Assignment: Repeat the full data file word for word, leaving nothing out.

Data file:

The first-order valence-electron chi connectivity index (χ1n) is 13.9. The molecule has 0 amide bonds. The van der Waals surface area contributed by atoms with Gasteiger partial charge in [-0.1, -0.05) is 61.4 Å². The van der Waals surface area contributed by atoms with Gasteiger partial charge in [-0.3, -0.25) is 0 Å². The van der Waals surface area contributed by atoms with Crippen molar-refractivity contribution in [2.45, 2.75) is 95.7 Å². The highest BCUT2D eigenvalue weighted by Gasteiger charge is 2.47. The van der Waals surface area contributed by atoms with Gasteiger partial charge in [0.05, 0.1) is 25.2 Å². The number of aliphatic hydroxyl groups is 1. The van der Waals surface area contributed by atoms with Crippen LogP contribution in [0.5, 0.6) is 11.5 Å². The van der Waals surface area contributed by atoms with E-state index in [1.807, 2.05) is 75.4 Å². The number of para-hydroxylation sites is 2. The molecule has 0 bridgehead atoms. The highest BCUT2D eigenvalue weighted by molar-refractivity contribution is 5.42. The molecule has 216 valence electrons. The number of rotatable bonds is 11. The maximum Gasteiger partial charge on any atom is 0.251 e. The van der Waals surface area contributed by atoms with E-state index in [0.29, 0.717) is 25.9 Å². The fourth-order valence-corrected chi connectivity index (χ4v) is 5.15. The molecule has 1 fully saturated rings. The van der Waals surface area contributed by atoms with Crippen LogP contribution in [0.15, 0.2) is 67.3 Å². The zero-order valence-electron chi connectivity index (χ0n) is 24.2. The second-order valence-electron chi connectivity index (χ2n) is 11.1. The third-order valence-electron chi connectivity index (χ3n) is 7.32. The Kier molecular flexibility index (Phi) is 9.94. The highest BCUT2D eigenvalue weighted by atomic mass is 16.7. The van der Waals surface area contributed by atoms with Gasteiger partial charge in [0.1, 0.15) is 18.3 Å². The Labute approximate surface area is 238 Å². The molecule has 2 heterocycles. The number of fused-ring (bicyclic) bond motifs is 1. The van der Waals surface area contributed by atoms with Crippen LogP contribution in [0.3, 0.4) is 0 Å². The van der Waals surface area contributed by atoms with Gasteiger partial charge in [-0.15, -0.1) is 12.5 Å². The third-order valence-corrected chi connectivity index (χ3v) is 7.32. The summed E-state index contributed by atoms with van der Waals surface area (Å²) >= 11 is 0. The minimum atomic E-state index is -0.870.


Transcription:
The first-order valence-electron chi connectivity index (χ1n) is 13.9. The molecule has 0 amide bonds. The van der Waals surface area contributed by atoms with Gasteiger partial charge in [-0.1, -0.05) is 61.4 Å². The van der Waals surface area contributed by atoms with Gasteiger partial charge in [-0.3, -0.25) is 0 Å². The van der Waals surface area contributed by atoms with Crippen molar-refractivity contribution in [2.45, 2.75) is 95.7 Å². The highest BCUT2D eigenvalue weighted by Gasteiger charge is 2.47. The van der Waals surface area contributed by atoms with Gasteiger partial charge in [0.05, 0.1) is 25.2 Å². The number of aliphatic hydroxyl groups is 1. The van der Waals surface area contributed by atoms with Crippen LogP contribution in [0.5, 0.6) is 11.5 Å². The van der Waals surface area contributed by atoms with E-state index in [1.807, 2.05) is 75.4 Å². The number of para-hydroxylation sites is 2. The molecule has 0 bridgehead atoms. The highest BCUT2D eigenvalue weighted by molar-refractivity contribution is 5.42. The molecule has 216 valence electrons. The number of rotatable bonds is 11. The maximum Gasteiger partial charge on any atom is 0.251 e. The van der Waals surface area contributed by atoms with E-state index in [0.29, 0.717) is 25.9 Å². The fourth-order valence-corrected chi connectivity index (χ4v) is 5.15. The molecule has 1 fully saturated rings. The van der Waals surface area contributed by atoms with Crippen LogP contribution in [0.15, 0.2) is 67.3 Å². The zero-order valence-electron chi connectivity index (χ0n) is 24.2. The second-order valence-electron chi connectivity index (χ2n) is 11.1. The third-order valence-electron chi connectivity index (χ3n) is 7.32. The Kier molecular flexibility index (Phi) is 9.94. The highest BCUT2D eigenvalue weighted by atomic mass is 16.7. The van der Waals surface area contributed by atoms with Gasteiger partial charge in [0.1, 0.15) is 18.3 Å². The Labute approximate surface area is 238 Å². The molecule has 2 heterocycles. The number of fused-ring (bicyclic) bond motifs is 1. The van der Waals surface area contributed by atoms with Crippen LogP contribution in [0.3, 0.4) is 0 Å². The van der Waals surface area contributed by atoms with Gasteiger partial charge in [-0.15, -0.1) is 12.5 Å². The third-order valence-corrected chi connectivity index (χ3v) is 7.32. The summed E-state index contributed by atoms with van der Waals surface area (Å²) >= 11 is 0. The minimum atomic E-state index is -0.870.